Sister Helen Frances Sheeran was Director of Novices. She guided the novices during their first two years of religious life. Sister Helen Frances, with others, designed classes for the novices in church history, theology, music, and other topics. Jo Ann was also grateful for her place in the choir where her musical gifts were evident.
Jo Ann received the habit on March 25, 1950 and a new name, Sister David Clare. ‘David’ was in honor of Jo Ann’s brother, Dave. They both honored their family with their vocations. Dave became a priest of the Diocese of Steubenville, Ohio and was named a monsignor on March 3, 1987.
As was Sister David Clare’s nature, she made many friends during her novitiate. It was a learning experience, especially in regard to spiritual opportunities. Her novitiate class had many unique young women. To this day the class, of now six, keep in touch.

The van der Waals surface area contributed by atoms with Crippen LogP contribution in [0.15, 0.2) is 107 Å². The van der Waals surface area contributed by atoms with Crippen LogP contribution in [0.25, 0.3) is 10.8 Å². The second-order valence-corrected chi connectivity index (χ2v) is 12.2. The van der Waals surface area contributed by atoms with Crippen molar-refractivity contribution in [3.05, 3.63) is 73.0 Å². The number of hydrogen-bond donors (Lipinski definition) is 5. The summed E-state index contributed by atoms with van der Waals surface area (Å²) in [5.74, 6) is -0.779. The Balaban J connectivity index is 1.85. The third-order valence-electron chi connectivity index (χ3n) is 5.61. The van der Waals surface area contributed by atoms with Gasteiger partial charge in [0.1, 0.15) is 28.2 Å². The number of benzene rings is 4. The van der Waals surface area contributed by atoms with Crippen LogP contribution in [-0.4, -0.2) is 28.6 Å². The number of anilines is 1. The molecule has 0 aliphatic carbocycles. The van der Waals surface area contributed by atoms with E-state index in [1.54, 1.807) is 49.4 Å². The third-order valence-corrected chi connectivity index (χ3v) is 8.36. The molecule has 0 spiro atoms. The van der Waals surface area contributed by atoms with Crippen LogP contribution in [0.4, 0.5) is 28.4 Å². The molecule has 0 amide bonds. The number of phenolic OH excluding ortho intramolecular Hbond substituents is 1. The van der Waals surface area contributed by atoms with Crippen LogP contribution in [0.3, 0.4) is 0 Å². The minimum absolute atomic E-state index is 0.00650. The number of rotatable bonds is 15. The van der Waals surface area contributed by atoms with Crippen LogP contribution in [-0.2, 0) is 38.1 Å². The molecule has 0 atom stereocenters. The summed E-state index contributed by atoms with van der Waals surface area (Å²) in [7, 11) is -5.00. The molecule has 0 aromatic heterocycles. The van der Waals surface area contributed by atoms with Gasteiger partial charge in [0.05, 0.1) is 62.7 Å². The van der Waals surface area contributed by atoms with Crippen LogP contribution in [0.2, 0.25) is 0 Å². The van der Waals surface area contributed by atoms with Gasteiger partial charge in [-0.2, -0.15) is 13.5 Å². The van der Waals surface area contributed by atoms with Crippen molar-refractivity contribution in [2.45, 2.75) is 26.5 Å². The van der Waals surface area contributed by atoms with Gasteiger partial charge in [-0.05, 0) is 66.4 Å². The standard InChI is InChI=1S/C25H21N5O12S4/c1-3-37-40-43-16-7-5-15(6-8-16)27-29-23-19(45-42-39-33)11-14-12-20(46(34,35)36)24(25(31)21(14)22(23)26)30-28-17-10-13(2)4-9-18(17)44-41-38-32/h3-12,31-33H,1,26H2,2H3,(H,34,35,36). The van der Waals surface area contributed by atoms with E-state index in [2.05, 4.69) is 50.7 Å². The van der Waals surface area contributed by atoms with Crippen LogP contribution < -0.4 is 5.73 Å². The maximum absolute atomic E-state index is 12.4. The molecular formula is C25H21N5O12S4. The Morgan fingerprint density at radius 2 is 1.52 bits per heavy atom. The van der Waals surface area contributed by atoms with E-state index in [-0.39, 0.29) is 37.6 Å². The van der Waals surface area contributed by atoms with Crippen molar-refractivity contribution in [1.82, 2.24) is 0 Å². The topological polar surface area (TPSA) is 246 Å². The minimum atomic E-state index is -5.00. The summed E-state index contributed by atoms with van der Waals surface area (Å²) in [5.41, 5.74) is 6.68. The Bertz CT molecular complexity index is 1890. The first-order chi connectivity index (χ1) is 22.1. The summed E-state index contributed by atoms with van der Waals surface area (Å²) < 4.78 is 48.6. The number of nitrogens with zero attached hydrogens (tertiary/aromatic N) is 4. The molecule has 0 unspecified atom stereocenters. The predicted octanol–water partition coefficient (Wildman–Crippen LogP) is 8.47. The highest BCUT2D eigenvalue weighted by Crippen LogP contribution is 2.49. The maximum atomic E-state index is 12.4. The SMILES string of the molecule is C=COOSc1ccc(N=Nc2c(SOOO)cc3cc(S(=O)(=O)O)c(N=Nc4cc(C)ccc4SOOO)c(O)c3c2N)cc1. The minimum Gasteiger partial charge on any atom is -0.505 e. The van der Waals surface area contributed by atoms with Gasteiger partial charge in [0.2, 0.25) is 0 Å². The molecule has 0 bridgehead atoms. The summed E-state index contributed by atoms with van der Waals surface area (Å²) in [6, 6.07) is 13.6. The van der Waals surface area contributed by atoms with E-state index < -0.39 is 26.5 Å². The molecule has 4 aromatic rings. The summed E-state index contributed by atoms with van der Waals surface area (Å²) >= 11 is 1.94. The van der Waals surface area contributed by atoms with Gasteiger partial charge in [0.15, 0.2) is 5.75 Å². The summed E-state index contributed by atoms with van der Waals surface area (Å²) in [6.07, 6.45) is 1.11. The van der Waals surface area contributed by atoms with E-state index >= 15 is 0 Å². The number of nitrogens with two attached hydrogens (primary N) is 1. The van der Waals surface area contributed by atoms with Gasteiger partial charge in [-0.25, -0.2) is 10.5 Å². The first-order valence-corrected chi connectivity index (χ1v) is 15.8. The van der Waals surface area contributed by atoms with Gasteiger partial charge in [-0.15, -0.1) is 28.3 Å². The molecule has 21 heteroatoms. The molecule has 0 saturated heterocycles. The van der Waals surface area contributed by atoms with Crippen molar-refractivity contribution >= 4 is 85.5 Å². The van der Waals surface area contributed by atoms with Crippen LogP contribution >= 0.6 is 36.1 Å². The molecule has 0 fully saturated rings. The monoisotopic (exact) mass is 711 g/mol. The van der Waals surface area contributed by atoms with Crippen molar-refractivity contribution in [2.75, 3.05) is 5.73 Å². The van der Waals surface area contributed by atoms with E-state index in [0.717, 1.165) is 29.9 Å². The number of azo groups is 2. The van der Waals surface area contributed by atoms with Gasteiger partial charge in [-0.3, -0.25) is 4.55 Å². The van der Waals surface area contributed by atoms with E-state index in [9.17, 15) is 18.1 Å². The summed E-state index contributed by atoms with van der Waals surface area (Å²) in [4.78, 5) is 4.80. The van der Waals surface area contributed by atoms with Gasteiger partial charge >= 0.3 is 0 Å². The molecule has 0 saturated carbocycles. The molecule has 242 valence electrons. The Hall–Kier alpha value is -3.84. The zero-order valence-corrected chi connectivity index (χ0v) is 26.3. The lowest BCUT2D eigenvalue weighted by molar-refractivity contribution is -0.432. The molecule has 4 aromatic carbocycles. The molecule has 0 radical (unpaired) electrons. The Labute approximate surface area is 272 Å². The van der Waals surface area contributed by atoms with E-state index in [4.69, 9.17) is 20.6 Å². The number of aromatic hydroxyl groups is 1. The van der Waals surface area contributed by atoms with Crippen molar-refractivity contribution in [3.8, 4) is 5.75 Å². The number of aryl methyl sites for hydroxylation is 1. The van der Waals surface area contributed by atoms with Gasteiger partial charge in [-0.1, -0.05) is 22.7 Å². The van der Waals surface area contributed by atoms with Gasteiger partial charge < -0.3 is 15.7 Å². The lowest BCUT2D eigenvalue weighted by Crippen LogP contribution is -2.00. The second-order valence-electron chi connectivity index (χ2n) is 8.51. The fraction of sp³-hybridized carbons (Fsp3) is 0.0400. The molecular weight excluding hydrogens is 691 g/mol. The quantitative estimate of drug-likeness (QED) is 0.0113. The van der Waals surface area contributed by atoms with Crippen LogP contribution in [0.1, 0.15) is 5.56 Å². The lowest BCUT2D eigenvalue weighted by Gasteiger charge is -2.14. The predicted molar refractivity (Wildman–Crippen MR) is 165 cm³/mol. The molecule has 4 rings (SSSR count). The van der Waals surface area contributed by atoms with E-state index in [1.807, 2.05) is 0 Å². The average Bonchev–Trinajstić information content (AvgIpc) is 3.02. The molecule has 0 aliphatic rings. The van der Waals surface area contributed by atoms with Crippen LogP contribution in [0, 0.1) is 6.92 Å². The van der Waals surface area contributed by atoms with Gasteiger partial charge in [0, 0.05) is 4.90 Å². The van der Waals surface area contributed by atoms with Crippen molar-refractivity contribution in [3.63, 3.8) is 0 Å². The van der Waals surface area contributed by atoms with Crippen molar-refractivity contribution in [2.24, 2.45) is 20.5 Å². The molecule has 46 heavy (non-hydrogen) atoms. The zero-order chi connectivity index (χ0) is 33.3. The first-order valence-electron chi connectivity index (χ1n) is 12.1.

David Clare’s musical gifts and kindness to others made her time as a novice filled with learning and sharing. Sister David Clare made first vows on March 25, 1952.
Sister David Clare’s first mission was Holy Angels School in Avenue, Maryland. She taught there from 1952-1954. From there, she was missioned at St. Joseph in Morganza, Maryland from 1954 to 1960. These years were the beginning of integration of the Catholic schools in Southern Maryland. Sister David Clare and other SCNs, who taught in Southern Maryland, knew that the children and teachers would welcome all. Yet, it was a challenging time for those involved. Sister David Clare appreciated the six years at the African – American school in Morganza with Sister Charles as principal.
For a year, 1960-1961, Sister David Clare taught first grade St. Philip Neri School in Louisville. She enjoyed her time there. Her next mission was at St. Lawrence School in Louisville, from 1961-1965. The school was very large and afforded the opportunity of one grade in a class.